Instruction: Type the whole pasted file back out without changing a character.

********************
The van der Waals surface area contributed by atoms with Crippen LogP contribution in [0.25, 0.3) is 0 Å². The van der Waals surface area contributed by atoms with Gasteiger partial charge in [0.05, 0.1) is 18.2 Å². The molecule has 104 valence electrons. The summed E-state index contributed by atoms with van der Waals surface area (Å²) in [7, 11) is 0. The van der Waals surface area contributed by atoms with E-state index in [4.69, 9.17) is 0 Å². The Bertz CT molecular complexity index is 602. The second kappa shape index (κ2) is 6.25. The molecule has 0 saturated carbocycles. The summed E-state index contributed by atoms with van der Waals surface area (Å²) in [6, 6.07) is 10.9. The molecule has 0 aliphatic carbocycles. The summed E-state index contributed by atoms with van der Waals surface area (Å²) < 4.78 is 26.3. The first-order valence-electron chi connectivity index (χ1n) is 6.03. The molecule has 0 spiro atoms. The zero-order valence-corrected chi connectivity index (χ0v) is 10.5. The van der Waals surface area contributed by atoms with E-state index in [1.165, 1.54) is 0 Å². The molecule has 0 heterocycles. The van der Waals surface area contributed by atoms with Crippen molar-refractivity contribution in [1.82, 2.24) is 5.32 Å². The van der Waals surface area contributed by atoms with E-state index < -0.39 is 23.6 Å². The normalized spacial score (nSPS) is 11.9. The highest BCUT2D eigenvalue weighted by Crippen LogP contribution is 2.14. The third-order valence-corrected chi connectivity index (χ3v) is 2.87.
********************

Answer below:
The van der Waals surface area contributed by atoms with Crippen LogP contribution in [0.25, 0.3) is 0 Å². The van der Waals surface area contributed by atoms with Gasteiger partial charge in [0.05, 0.1) is 18.2 Å². The molecule has 104 valence electrons. The summed E-state index contributed by atoms with van der Waals surface area (Å²) in [7, 11) is 0. The van der Waals surface area contributed by atoms with E-state index in [4.69, 9.17) is 0 Å². The Bertz CT molecular complexity index is 602. The second kappa shape index (κ2) is 6.25. The molecule has 0 saturated carbocycles. The summed E-state index contributed by atoms with van der Waals surface area (Å²) in [6, 6.07) is 10.9. The molecule has 0 aliphatic carbocycles. The summed E-state index contributed by atoms with van der Waals surface area (Å²) < 4.78 is 26.3. The first-order valence-electron chi connectivity index (χ1n) is 6.03. The molecule has 0 spiro atoms. The zero-order valence-corrected chi connectivity index (χ0v) is 10.5. The van der Waals surface area contributed by atoms with E-state index in [1.165, 1.54) is 0 Å². The molecule has 0 heterocycles. The van der Waals surface area contributed by atoms with Crippen molar-refractivity contribution in [1.82, 2.24) is 5.32 Å². The van der Waals surface area contributed by atoms with E-state index < -0.39 is 23.6 Å². The normalized spacial score (nSPS) is 11.9. The highest BCUT2D eigenvalue weighted by Crippen LogP contribution is 2.14. The third-order valence-corrected chi connectivity index (χ3v) is 2.87.